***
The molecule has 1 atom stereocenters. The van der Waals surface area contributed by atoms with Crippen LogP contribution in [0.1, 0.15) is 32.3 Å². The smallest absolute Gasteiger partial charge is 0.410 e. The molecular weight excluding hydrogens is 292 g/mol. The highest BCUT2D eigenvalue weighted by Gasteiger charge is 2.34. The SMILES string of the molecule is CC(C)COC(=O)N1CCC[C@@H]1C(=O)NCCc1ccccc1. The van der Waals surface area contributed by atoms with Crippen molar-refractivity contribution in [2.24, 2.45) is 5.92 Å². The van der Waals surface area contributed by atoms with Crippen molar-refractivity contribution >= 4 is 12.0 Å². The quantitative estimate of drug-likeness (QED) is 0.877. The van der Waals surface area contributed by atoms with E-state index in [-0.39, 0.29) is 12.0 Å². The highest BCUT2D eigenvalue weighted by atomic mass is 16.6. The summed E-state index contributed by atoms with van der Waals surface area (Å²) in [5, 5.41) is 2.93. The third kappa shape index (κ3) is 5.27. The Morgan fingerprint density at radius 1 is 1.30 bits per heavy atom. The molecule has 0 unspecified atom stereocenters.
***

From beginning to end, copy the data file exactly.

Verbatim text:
The molecule has 1 atom stereocenters. The van der Waals surface area contributed by atoms with Crippen LogP contribution in [0.1, 0.15) is 32.3 Å². The smallest absolute Gasteiger partial charge is 0.410 e. The molecular weight excluding hydrogens is 292 g/mol. The highest BCUT2D eigenvalue weighted by Gasteiger charge is 2.34. The SMILES string of the molecule is CC(C)COC(=O)N1CCC[C@@H]1C(=O)NCCc1ccccc1. The van der Waals surface area contributed by atoms with Crippen molar-refractivity contribution in [2.24, 2.45) is 5.92 Å². The van der Waals surface area contributed by atoms with Crippen molar-refractivity contribution >= 4 is 12.0 Å². The quantitative estimate of drug-likeness (QED) is 0.877. The van der Waals surface area contributed by atoms with E-state index in [-0.39, 0.29) is 12.0 Å². The highest BCUT2D eigenvalue weighted by atomic mass is 16.6. The summed E-state index contributed by atoms with van der Waals surface area (Å²) in [5, 5.41) is 2.93. The third kappa shape index (κ3) is 5.27. The Morgan fingerprint density at radius 1 is 1.30 bits per heavy atom. The molecule has 0 unspecified atom stereocenters.